Monday, January 1, 2018

Christmas Games part two - Argad

Our second game this Christmas period used a new set of rules (to me) and the only one in my collection that was originally published in Breton!  Rather appropriately our first game of Argad was set in the part of Gaul that is now Brittany.

Armorica in the fourth century CE was notionally part of the Roman Empire but was de facto an independent state controlled by the bacaudae.  Historians seem to differ as to whether the bacaudae were bandits, proto-proletarian revolutionaries or simply bourgeois Roman citizens keen to avoid paying rent to absentee Roman landlords.  In this game my interpretation tended towards the last.

Our table was set up thus:

The table represented the civitas (in this case meaning a district) of Kerantrech, home of some members of the thoroughly Romanised Coriosolitae tribe.

A large villa (home of the local magistrate, a coriosolitae noble by the name of Syagrius) is the economic centre of the civitas.  A village stands nearby, it and the villa being set back from a nearby Roman road.

At the northern (near) end of the table a watchtower overlooks a small inlet.  A handful of soldiers of the local limitanei (border force) keep watch for Saxon or Irish raiders.

Jamie, Richard P, Kevin and Leo came over for this game.  Argad sits somewhere at the intersection of wargame and role-playing game.  The character roles for the players were:

  • Jamie - Antonius Mago, representative of the Roman landlord who theoretically owns the civitas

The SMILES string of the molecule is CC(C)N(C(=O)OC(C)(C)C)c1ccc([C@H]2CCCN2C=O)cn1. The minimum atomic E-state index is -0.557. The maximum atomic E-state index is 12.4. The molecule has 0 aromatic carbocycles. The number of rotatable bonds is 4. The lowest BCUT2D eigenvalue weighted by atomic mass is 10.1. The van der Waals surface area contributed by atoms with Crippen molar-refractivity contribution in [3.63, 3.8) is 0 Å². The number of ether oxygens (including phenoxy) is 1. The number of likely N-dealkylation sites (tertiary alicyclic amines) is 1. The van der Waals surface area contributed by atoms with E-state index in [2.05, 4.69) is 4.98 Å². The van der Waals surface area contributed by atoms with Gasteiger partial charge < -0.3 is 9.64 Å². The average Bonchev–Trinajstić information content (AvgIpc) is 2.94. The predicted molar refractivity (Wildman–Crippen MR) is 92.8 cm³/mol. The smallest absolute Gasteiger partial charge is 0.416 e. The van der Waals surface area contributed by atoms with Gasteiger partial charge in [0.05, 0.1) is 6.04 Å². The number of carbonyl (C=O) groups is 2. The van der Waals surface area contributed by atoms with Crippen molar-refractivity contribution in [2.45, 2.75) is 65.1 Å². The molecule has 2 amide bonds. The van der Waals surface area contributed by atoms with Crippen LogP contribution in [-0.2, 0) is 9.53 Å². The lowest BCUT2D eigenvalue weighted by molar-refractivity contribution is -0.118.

• Leo - Syagrius, the magistrate of Kerantrech
  • Richard P - Ellifer, the commander of the limitanae
  • Kevin - Clodis, leader of a group of Franks who have papers to say that they have been given the civitas in exchange for service in the Roman army
  • Richard C - umpire and all other roles.
Our story began with Antonius Mago, arriving on the road in the south, meeting up with the lady Genovefa who was travelling to Kerantrech to be with his sister, the wife of the magistrate, who was expecting her first child.

Genovefa's raeda passes the old pagan temple 
Antonius Mago had an escort of legionaries and some mercenary Alan horsemen.

Part of Mago's escort - perhaps not the finest legionary soldiers but
professional enough?
The southeast corner of the civitas saw the arrival first of Bishop Severinus (come to baptise the child) and then of Clodis and his mixed force of Franks and Roman spearmen.

Richard P, Leo and Jamie (l to r) look on at Kevin deploys his Franks
Argad moves pretty quickly and with Syagrius out patrolling the civitas and Ellifer busy trying to ensure that Bishop Severinus didn't bump into Malgwyn the Druid as the latter conducted a pagan blessing of the orchard, Clodis was soon in possession of the villa and seeking to dictate terms to all and sundry.

Clodis soon brow-beat Syagrius into supporting the new status quo.  The fact that Clodis had possession of the letters wife and newly-born daughter was pretty crucial here.

Meanwhile, Clodis found his newly achieved domestic tranquility disturbed who Antonius Mago's legionaries tipped over the statue in front of the villa and began digging under its plinth.

A fight developed between the Franks and the legionaries for possession of a strongbox found buried under the statue.  In the end the Franks were successful and Antonius Mago was forced to withdraw with nothing to show his sponsor back in Rome.  All in all it was a victory for the Franks - so in line with the broad sweep of history then.

As a final bonus, here's a shot that captures two random groups that entered into the action; in the foreground some Sarmatian mercenaries and in the background, Agravaine son of Lot with his Numidian servant seeking the Holy Grail (idea stolen from Fabrice of Argad).

1 comment:

Patrice said...


I've just discovered this AAR! :)
...and mentioned it on the (French language) forum An Argader

Glad you had a fun game.

BTW did you notice that there is a new version of the generic rules, April 2020 – not changing anything important but with more explanations, details, suggestions and ideas:

Cheers, Patrice.